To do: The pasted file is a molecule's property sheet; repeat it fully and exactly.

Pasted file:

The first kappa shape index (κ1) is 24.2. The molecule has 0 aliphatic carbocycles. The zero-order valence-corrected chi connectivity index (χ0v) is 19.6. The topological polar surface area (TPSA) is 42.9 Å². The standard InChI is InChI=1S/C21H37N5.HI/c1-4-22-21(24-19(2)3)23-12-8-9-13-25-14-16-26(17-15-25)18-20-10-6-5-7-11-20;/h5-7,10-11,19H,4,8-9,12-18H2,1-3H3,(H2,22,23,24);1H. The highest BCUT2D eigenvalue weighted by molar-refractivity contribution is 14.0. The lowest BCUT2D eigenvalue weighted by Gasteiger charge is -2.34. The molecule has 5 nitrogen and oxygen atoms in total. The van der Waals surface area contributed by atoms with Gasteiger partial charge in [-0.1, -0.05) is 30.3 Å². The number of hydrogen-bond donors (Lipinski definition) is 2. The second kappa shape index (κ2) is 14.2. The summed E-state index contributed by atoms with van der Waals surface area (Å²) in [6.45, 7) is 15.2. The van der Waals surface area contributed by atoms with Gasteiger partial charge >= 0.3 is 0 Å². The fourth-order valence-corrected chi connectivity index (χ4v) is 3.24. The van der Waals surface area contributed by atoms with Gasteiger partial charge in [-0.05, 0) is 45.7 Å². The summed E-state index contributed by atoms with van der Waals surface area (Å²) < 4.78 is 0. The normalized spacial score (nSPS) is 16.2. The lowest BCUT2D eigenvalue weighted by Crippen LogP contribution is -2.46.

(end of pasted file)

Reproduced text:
The first kappa shape index (κ1) is 24.2. The molecule has 0 aliphatic carbocycles. The zero-order valence-corrected chi connectivity index (χ0v) is 19.6. The topological polar surface area (TPSA) is 42.9 Å². The standard InChI is InChI=1S/C21H37N5.HI/c1-4-22-21(24-19(2)3)23-12-8-9-13-25-14-16-26(17-15-25)18-20-10-6-5-7-11-20;/h5-7,10-11,19H,4,8-9,12-18H2,1-3H3,(H2,22,23,24);1H. The highest BCUT2D eigenvalue weighted by molar-refractivity contribution is 14.0. The lowest BCUT2D eigenvalue weighted by Gasteiger charge is -2.34. The molecule has 5 nitrogen and oxygen atoms in total. The van der Waals surface area contributed by atoms with Gasteiger partial charge in [-0.1, -0.05) is 30.3 Å². The number of hydrogen-bond donors (Lipinski definition) is 2. The second kappa shape index (κ2) is 14.2. The summed E-state index contributed by atoms with van der Waals surface area (Å²) in [6.45, 7) is 15.2. The van der Waals surface area contributed by atoms with Gasteiger partial charge >= 0.3 is 0 Å². The fourth-order valence-corrected chi connectivity index (χ4v) is 3.24. The van der Waals surface area contributed by atoms with Gasteiger partial charge in [-0.05, 0) is 45.7 Å². The summed E-state index contributed by atoms with van der Waals surface area (Å²) < 4.78 is 0. The normalized spacial score (nSPS) is 16.2. The lowest BCUT2D eigenvalue weighted by Crippen LogP contribution is -2.46.